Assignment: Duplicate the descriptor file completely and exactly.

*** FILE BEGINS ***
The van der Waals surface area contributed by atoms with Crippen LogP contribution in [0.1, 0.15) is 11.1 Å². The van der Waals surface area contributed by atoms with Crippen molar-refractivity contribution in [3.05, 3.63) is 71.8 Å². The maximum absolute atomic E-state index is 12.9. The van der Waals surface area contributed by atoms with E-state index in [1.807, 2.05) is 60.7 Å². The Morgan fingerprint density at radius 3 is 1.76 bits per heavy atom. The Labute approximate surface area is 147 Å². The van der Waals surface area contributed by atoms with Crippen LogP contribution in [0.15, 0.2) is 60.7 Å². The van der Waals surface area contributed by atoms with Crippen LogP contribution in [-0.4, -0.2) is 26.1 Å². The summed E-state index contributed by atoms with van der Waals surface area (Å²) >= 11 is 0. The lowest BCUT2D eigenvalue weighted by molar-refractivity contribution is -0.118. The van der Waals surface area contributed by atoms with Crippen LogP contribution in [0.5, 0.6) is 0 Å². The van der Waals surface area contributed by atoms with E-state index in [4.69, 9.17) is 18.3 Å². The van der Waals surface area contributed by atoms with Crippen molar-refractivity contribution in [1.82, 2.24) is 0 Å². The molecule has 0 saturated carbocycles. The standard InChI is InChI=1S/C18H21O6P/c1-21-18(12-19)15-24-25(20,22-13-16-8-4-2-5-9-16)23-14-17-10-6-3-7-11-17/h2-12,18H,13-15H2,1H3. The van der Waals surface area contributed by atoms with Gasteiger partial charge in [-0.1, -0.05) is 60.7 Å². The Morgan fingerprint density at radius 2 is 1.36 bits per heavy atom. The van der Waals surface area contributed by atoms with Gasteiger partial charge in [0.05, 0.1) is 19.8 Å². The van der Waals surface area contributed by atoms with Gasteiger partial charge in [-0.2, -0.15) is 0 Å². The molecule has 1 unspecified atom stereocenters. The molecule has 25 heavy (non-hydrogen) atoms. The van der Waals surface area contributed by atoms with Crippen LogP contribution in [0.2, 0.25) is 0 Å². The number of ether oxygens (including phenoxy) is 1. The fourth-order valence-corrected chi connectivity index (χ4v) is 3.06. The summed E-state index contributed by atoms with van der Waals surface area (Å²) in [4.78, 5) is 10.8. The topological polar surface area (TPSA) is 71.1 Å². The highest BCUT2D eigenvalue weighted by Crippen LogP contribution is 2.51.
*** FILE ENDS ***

The van der Waals surface area contributed by atoms with Crippen LogP contribution in [0.1, 0.15) is 11.1 Å². The van der Waals surface area contributed by atoms with Crippen molar-refractivity contribution in [3.05, 3.63) is 71.8 Å². The maximum absolute atomic E-state index is 12.9. The van der Waals surface area contributed by atoms with E-state index in [1.807, 2.05) is 60.7 Å². The Morgan fingerprint density at radius 3 is 1.76 bits per heavy atom. The Labute approximate surface area is 147 Å². The van der Waals surface area contributed by atoms with Crippen LogP contribution in [0.15, 0.2) is 60.7 Å². The van der Waals surface area contributed by atoms with Crippen LogP contribution in [-0.4, -0.2) is 26.1 Å². The summed E-state index contributed by atoms with van der Waals surface area (Å²) >= 11 is 0. The lowest BCUT2D eigenvalue weighted by molar-refractivity contribution is -0.118. The van der Waals surface area contributed by atoms with Crippen LogP contribution in [0.5, 0.6) is 0 Å². The van der Waals surface area contributed by atoms with E-state index in [4.69, 9.17) is 18.3 Å². The van der Waals surface area contributed by atoms with Crippen molar-refractivity contribution in [1.82, 2.24) is 0 Å². The molecule has 0 saturated carbocycles. The standard InChI is InChI=1S/C18H21O6P/c1-21-18(12-19)15-24-25(20,22-13-16-8-4-2-5-9-16)23-14-17-10-6-3-7-11-17/h2-12,18H,13-15H2,1H3. The van der Waals surface area contributed by atoms with Gasteiger partial charge in [-0.1, -0.05) is 60.7 Å². The Morgan fingerprint density at radius 2 is 1.36 bits per heavy atom. The van der Waals surface area contributed by atoms with Gasteiger partial charge in [0.05, 0.1) is 19.8 Å². The van der Waals surface area contributed by atoms with Gasteiger partial charge in [-0.2, -0.15) is 0 Å². The molecule has 1 unspecified atom stereocenters. The molecule has 25 heavy (non-hydrogen) atoms. The van der Waals surface area contributed by atoms with Crippen LogP contribution in [0.2, 0.25) is 0 Å². The number of ether oxygens (including phenoxy) is 1. The fourth-order valence-corrected chi connectivity index (χ4v) is 3.06. The summed E-state index contributed by atoms with van der Waals surface area (Å²) in [4.78, 5) is 10.8. The topological polar surface area (TPSA) is 71.1 Å². The highest BCUT2D eigenvalue weighted by Crippen LogP contribution is 2.51.